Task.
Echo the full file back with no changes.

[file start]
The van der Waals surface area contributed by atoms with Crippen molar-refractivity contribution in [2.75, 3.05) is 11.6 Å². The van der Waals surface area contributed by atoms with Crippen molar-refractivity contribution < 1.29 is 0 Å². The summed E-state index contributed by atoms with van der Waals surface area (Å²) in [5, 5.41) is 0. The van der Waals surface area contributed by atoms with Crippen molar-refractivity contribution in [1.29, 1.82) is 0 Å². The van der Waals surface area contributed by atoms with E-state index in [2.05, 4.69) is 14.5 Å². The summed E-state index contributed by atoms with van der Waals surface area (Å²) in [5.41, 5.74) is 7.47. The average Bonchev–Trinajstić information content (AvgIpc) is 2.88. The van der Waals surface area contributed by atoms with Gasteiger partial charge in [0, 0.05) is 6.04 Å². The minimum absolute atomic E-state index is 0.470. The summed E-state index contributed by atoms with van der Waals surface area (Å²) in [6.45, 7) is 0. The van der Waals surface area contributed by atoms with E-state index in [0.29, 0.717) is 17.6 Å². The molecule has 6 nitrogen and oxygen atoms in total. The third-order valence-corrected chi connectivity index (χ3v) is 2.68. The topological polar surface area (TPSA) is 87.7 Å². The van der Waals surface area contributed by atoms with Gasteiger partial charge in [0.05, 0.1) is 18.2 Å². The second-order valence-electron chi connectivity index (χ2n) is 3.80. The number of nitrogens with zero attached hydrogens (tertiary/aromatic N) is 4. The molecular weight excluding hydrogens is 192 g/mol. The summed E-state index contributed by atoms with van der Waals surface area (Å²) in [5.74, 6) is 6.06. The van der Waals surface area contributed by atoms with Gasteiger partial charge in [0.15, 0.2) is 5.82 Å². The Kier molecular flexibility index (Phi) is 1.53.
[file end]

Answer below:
The van der Waals surface area contributed by atoms with Crippen molar-refractivity contribution in [2.75, 3.05) is 11.6 Å². The van der Waals surface area contributed by atoms with Crippen molar-refractivity contribution < 1.29 is 0 Å². The summed E-state index contributed by atoms with van der Waals surface area (Å²) in [5, 5.41) is 0. The van der Waals surface area contributed by atoms with Crippen molar-refractivity contribution in [1.29, 1.82) is 0 Å². The van der Waals surface area contributed by atoms with E-state index in [2.05, 4.69) is 14.5 Å². The summed E-state index contributed by atoms with van der Waals surface area (Å²) in [5.41, 5.74) is 7.47. The average Bonchev–Trinajstić information content (AvgIpc) is 2.88. The van der Waals surface area contributed by atoms with Gasteiger partial charge in [0, 0.05) is 6.04 Å². The minimum absolute atomic E-state index is 0.470. The summed E-state index contributed by atoms with van der Waals surface area (Å²) in [6.45, 7) is 0. The van der Waals surface area contributed by atoms with E-state index in [0.29, 0.717) is 17.6 Å². The molecule has 6 nitrogen and oxygen atoms in total. The third-order valence-corrected chi connectivity index (χ3v) is 2.68. The topological polar surface area (TPSA) is 87.7 Å². The van der Waals surface area contributed by atoms with Gasteiger partial charge in [0.05, 0.1) is 18.2 Å². The second-order valence-electron chi connectivity index (χ2n) is 3.80. The number of nitrogens with zero attached hydrogens (tertiary/aromatic N) is 4. The molecular weight excluding hydrogens is 192 g/mol. The summed E-state index contributed by atoms with van der Waals surface area (Å²) in [5.74, 6) is 6.06. The van der Waals surface area contributed by atoms with Gasteiger partial charge in [0.15, 0.2) is 5.82 Å². The Kier molecular flexibility index (Phi) is 1.53.